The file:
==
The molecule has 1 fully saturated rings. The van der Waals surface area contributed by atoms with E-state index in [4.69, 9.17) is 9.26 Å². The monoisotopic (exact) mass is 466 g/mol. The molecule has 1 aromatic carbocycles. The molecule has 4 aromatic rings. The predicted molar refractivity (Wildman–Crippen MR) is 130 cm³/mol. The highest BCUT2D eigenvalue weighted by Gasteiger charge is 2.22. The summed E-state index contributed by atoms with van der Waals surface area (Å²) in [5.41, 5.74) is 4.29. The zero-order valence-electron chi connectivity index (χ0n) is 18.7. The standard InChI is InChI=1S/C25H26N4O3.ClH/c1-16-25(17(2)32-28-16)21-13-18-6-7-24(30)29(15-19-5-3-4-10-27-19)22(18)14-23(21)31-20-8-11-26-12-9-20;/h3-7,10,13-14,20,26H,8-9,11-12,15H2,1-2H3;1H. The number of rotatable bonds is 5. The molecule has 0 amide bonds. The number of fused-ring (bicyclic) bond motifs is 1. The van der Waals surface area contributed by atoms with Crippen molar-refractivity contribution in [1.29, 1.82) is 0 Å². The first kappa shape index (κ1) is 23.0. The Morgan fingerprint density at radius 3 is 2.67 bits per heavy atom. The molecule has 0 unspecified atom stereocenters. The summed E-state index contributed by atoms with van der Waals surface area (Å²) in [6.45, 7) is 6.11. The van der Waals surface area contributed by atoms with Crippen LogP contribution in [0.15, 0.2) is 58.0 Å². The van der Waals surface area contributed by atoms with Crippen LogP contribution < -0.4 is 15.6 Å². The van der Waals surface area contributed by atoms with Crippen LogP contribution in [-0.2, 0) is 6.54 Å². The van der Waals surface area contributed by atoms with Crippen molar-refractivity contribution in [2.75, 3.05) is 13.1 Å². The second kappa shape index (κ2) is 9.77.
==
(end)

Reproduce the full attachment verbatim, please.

The molecule has 1 fully saturated rings. The van der Waals surface area contributed by atoms with E-state index in [4.69, 9.17) is 9.26 Å². The monoisotopic (exact) mass is 466 g/mol. The molecule has 1 aromatic carbocycles. The molecule has 4 aromatic rings. The predicted molar refractivity (Wildman–Crippen MR) is 130 cm³/mol. The highest BCUT2D eigenvalue weighted by Gasteiger charge is 2.22. The summed E-state index contributed by atoms with van der Waals surface area (Å²) in [5.41, 5.74) is 4.29. The zero-order valence-electron chi connectivity index (χ0n) is 18.7. The standard InChI is InChI=1S/C25H26N4O3.ClH/c1-16-25(17(2)32-28-16)21-13-18-6-7-24(30)29(15-19-5-3-4-10-27-19)22(18)14-23(21)31-20-8-11-26-12-9-20;/h3-7,10,13-14,20,26H,8-9,11-12,15H2,1-2H3;1H. The number of rotatable bonds is 5. The molecule has 0 amide bonds. The number of fused-ring (bicyclic) bond motifs is 1. The van der Waals surface area contributed by atoms with Crippen molar-refractivity contribution in [1.29, 1.82) is 0 Å². The first kappa shape index (κ1) is 23.0. The Morgan fingerprint density at radius 3 is 2.67 bits per heavy atom. The molecule has 0 unspecified atom stereocenters. The summed E-state index contributed by atoms with van der Waals surface area (Å²) in [6.45, 7) is 6.11. The van der Waals surface area contributed by atoms with Crippen LogP contribution in [0.15, 0.2) is 58.0 Å². The van der Waals surface area contributed by atoms with Crippen LogP contribution < -0.4 is 15.6 Å². The van der Waals surface area contributed by atoms with Crippen LogP contribution in [-0.2, 0) is 6.54 Å². The van der Waals surface area contributed by atoms with Crippen molar-refractivity contribution in [2.75, 3.05) is 13.1 Å². The second kappa shape index (κ2) is 9.77.